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I Don’t Know Who Dream Is And At This Point I’m Too Afraid To Ask

I think the time has come to admit that I’m no longer in touch with modern youth. I browse TikTok on a daily basis. I play Fortnite. I know how to use phrases like ‘No Cap’ and ‘Deadass’ in normal conversation without making a fool of myself. On the surface, I am absolutely down with the kids, but that all changes when it comes to Minecraft YouTubers.

Minecraft YouTuber Dream revealed his face on video last night, and it has since amassed tens of millions of views and conversations online that are generating more buzz than most international news stories. This is a huge moment, but I have no idea who this person is.

It appears I’m not alone in this confusion, and my knowledge represents a generational gap between those who grew up with Let’s Play personalities instead of more conventional celebrities and those who were moving into adulthood as this form of entertainment was just starting to find its feet. I was finishing secondary school when creators like PewdiePie and Markiplier were exploding in popularity, playing games like Slender and Happy Wheels to an audience of millions. Overzealous reactions were all the rage, and I just didn’t get it.

I saw the appeal, but had no interest in watching full playthroughs of popular games when I could play them myself instead. It felt like a waste, and I didn’t form the same parasocial relationships that enraptured so many others. Instead, I stuck with older websites like Giant Bomb and GameTrailers, who were ahead of their time when it came to video content that YouTubers would liberally pull from in the years to come. Times were changing, and I came to realise I wasn’t the right age to witness that evolution in the correct way.

Creators like JackSepticEye weren’t just playing games for people to watch, they were engaging in conversation with the viewer and treating them as relative equals, welcoming them into a small part of their lives for a brief window of time per day. It might have only been to watch them progress through a game, but it was a small moment of levity that subscribers came to admire. An entire generation didn’t fall in love with these creators because they’re good at video games, they did so for their personalities. Fun fact: I sat next to JackSepticEye at an event once, and he was very lovely. We even shared a bag of fancy popcorn. But our status as besties isn’t the focus of this article, we’re here to talk about whoever this Dream guy is. Maybe I’m old, out of touch, or just don’t move in those circles anymore, but his fame astounds me. In pure numbers, he dwarfs the biggest popstars and actors on the planet.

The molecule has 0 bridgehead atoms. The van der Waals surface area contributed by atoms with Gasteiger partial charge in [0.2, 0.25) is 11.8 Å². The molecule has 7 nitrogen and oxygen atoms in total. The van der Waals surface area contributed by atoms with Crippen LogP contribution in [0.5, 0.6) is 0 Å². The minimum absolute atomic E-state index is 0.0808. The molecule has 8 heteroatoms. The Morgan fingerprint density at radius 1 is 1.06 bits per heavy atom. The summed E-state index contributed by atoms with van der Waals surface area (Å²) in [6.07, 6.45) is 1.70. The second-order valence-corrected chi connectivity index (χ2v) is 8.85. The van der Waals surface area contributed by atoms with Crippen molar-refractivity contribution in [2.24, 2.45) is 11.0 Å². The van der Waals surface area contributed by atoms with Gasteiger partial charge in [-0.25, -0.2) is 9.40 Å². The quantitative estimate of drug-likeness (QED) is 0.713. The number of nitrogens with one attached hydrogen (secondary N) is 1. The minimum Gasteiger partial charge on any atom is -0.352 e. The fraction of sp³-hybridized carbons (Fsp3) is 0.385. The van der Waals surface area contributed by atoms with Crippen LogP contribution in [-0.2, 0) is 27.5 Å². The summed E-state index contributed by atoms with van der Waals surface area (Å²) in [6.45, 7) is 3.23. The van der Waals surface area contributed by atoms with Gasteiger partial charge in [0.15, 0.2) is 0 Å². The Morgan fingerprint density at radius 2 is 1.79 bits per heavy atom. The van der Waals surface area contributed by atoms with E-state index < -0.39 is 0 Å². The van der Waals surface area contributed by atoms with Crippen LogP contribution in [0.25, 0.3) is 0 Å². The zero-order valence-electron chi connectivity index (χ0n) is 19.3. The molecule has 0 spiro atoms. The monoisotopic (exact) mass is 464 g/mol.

Minecraft wasn’t something I got into. I had a server with friends in school where we built a small community together, but I never engaged with professional content creators or had a passion to explore everything this game was capable of, and neither did most of the people my age at the time. When it comes to people like Dream and TommyInnit, they draw in a much younger demographic who grew up with emergent games like Minecraft and Fortnite while content creators came to normalise the act of logging onto YouTube and watching new uploads like we would the latest episode of our favourite television shows. The torch has been passed, and I don’t mind being left behind as I try desperately to understand a new generation of gamers who will grow up to change the medium in much the same way I did. Dream’s unmasking is like The Red Wedding in Game of Thrones or The Inbetweeners taking their final exams, it’s a defining moment in popular culture from a generation I couldn’t be further removed from.

I could sit here and act all bitter for not understanding any of it, but it’s a fascinating sight to behold as some random dude who loves Minecraft attracts millions of followers who have turned something as basic as a face reveal into a cultural event deserving of speculation and intrigue. He is just a white dude, but he’s a white dude people have fallen in love with and come to admire as a source of creative positivity they can aspire to replicate. I did some research before penning this article and, before his face reveal, Dream was imagined as a dreamy anime boy or a larger than life character whose mystique was ingrained at the very centre of his identity. But as the man grows and wants to expand his career instead of hiding behind a mask, he trusts his audience to come along for the ride and not leave him behind.

Throwing that part of yourself away isn’t easy, but when the mask is abandoned the Dream so many people have come to respect remains, and that appearance shouldn’t take away from a bond that millions appear to share. I still don’t get it, and likely never will because I’m a miserable old millennial browsing TikTok to conjure up some form of relevance, but that doesn’t mean I can’t respect how the very definition of celebrity changes before my very eyes, and how it will continue to evolve the medium in ways I’m powerless to stop.

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